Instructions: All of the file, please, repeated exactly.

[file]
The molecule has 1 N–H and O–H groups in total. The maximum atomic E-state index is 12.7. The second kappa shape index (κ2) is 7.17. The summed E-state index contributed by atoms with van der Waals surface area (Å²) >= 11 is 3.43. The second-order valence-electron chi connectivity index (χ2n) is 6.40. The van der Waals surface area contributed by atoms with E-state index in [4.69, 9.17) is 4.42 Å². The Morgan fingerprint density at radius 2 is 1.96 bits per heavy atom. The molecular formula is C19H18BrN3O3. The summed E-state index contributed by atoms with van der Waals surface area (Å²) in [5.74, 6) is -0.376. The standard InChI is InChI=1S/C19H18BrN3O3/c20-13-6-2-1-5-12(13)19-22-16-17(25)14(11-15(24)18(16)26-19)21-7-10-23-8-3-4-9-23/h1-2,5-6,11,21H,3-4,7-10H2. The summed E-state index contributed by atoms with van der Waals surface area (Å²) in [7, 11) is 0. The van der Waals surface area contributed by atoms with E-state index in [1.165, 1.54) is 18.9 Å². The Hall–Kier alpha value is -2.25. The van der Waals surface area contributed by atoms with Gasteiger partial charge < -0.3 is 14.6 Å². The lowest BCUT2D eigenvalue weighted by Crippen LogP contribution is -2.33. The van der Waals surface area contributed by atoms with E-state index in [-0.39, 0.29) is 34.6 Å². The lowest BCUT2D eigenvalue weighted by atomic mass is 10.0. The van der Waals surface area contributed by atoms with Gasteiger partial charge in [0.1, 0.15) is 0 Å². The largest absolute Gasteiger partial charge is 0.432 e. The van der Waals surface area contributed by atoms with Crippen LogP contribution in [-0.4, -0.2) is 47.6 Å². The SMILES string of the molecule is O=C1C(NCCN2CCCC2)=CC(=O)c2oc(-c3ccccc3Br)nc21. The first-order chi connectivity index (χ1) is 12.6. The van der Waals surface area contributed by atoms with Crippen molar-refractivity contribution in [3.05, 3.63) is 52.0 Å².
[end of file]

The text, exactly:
The molecule has 1 N–H and O–H groups in total. The maximum atomic E-state index is 12.7. The second kappa shape index (κ2) is 7.17. The summed E-state index contributed by atoms with van der Waals surface area (Å²) >= 11 is 3.43. The second-order valence-electron chi connectivity index (χ2n) is 6.40. The van der Waals surface area contributed by atoms with E-state index in [4.69, 9.17) is 4.42 Å². The Morgan fingerprint density at radius 2 is 1.96 bits per heavy atom. The molecular formula is C19H18BrN3O3. The summed E-state index contributed by atoms with van der Waals surface area (Å²) in [5.74, 6) is -0.376. The standard InChI is InChI=1S/C19H18BrN3O3/c20-13-6-2-1-5-12(13)19-22-16-17(25)14(11-15(24)18(16)26-19)21-7-10-23-8-3-4-9-23/h1-2,5-6,11,21H,3-4,7-10H2. The summed E-state index contributed by atoms with van der Waals surface area (Å²) in [7, 11) is 0. The van der Waals surface area contributed by atoms with E-state index in [1.165, 1.54) is 18.9 Å². The Hall–Kier alpha value is -2.25. The van der Waals surface area contributed by atoms with Gasteiger partial charge < -0.3 is 14.6 Å². The lowest BCUT2D eigenvalue weighted by Crippen LogP contribution is -2.33. The van der Waals surface area contributed by atoms with E-state index in [-0.39, 0.29) is 34.6 Å². The lowest BCUT2D eigenvalue weighted by atomic mass is 10.0. The van der Waals surface area contributed by atoms with Gasteiger partial charge in [0.1, 0.15) is 0 Å². The largest absolute Gasteiger partial charge is 0.432 e. The van der Waals surface area contributed by atoms with Crippen LogP contribution in [-0.4, -0.2) is 47.6 Å². The SMILES string of the molecule is O=C1C(NCCN2CCCC2)=CC(=O)c2oc(-c3ccccc3Br)nc21. The first-order chi connectivity index (χ1) is 12.6. The van der Waals surface area contributed by atoms with Crippen molar-refractivity contribution in [3.05, 3.63) is 52.0 Å².